Noè Rodrigo Gisbert (percussion)
rec. 2022, Auditorio Manuel de Falla, Granada, Spain
IBS Classical IBS142023 
A solo recital by a percussionist is not the kind of thing I come across every day, so I was intrigued to receive this for review. Noè Rodrigo Gisbert is Spanish, is now based in Amsterdam and has played all over Europe. This is his first recording; its title means words, or possibly proverbs. His recital is of seven works, each by a different composer. It is only relatively recently that percussion instruments have been given equal status to strings and wind in Western art music, though of course in other traditions, such as those of Africa and East Asia, they have a long history. In the West we had occasional tours de force, such as Wagner’s anvils, Stravinsky’s drum parts in the Rite of Spring, Varèse’s Ionisation and the percussion variation in Britten’s Young Person’s Guide, but I would date the full acceptance of percussion to Messiaen’s Turangalîla-Symphonie of 1948. Solo works came a bit later. There is now a considerable number and in fact there are several solo percussion recitals to set alongside this one.
I divide percussion instruments into roughly two groups: those with definite pitch, such as timpani, bells and hammer instruments such as the xylophone and marimba, and instruments of indefinite pitch, such as the side and bass drums, gongs and tam-tams, triangle, wood blocks, castanets and so on. Percussionists must be able to play all of these, so they must be versatile! Most of the works here use at least one hammer instrument, while some use unpitched instruments as well.
We begin with the oldest work here, Xenakis’ Psappha of 1957. This is written for three groups of instruments, three of wood or skins and three of metal. The exact timbre is not important. The score is unusual, being in graphic rather than the usual staff notation. It begins with a regular beat with irregular accents, interrupted by a faster passage at a higher pitch. Then the higher pitched material then takes over. A kind of dialogue ensues which ends with a crash on a deep low drum.
Sciarrino’s Il legno e la parole (the wood and the word) is for solo marimba. I find this such a beguiling instrument that I can enjoy almost anything written for it. This is a playful work, full of twiddles, arabesques and fast repeated notes.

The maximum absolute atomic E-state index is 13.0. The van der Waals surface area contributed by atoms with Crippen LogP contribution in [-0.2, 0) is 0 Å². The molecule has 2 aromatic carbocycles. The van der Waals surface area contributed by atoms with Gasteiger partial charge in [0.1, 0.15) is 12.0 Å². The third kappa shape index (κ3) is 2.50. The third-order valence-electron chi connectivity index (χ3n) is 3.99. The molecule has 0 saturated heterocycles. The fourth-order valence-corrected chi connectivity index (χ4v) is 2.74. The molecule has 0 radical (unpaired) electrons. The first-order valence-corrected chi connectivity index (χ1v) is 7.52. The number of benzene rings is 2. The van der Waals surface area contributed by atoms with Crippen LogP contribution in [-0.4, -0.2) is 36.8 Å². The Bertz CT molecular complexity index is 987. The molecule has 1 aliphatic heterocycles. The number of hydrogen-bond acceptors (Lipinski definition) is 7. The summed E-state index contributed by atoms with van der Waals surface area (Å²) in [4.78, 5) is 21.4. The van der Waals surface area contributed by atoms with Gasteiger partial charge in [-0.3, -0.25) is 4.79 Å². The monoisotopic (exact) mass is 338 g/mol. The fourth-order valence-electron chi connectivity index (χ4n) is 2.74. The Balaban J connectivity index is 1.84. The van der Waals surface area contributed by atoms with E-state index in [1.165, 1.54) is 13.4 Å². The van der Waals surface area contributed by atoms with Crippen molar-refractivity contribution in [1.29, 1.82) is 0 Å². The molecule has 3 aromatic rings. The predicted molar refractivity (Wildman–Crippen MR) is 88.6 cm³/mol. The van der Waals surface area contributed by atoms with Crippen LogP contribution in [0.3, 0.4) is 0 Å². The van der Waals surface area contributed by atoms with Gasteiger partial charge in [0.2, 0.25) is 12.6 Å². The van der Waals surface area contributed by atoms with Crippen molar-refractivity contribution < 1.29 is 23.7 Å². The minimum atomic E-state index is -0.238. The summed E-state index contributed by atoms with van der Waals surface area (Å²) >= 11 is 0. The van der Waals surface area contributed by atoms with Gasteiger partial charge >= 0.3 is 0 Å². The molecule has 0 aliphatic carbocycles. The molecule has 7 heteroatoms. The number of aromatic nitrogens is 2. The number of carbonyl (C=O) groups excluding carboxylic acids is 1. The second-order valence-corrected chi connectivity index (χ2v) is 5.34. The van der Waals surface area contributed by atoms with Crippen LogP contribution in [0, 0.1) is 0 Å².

Denisov’s Schwarze Wolken (black clouds) is for solo vibraphone. This is a more obviously modernist work. It seems to be based on a sequence of four chords which are repeated, decorated and embellished. Vibraphone notes have a long resonance unless deliberately damped and Denisov here sometimes allows them to build up to quite a jangle.
Borzelli’s Wooden is for marimba, log drum and woodblock. It begins with rattling sounds with intermittent interjections. Eventually this develops into a kind of dance which eventually fades and the work ends with rattles again. I think this must be more interesting to play than I found it to listen to.
Vallejo’s Tactus is based on a tongue twister used by children in Tanzania. It is written for a group of small drums, tomtoms I think, on which the composer sets up rhythmic patterns. The work builds up, then sinks down to nothing before starting again for a brief coda.
Mantovani’s Moi, jeu… is another work for solo marimba. This is much more aggressive than Sciarrino’s piece we had earlier, with runs, flourishes and sudden loud accents, but I felt this was going rather against the nature of the instrument, which I think of as basically a gentle one.
Tiento by Torres is for both marimba and vibraphone, but they are not, I think, sounded together. This begins as a playful dancing piece in something like sonata form on the marimba, but then there is a jump to a radiant passage on the vibraphone. After this we return to the marimba. This is a subtle and rewarding work.
Throughout this recital Gisbert is in absolute command of all his instruments. His technique is as secure on the hammer instruments as on the drums and woodblocks. With percussion you also have to ask if the instruments themselves are well chosen, with an appropriate timbre and the right kind of mallet or beater. Here they certainly are. Furthermore, the recording is excellent, with the right degree of distance and resonance to help the instruments sound their best. I found the booklet rather opaque but that is of little moment. This will appeal to the adventurous.
Help us financially by purchasing from
Iannis Xenakis (1922-2001)
Salvatore Sciarrino (b. 1947)
Il legno e la parola (2004)
Edison Denisov (1929-1996)
Schwarze Wolken (1984)
Silvia Borzelli (b. 1978)
Polo Vallejo (b. 1959)
Bruno Mantovani (b. 1974)
Moi, jeu… (1998)
Jesús Torres (b. 1954)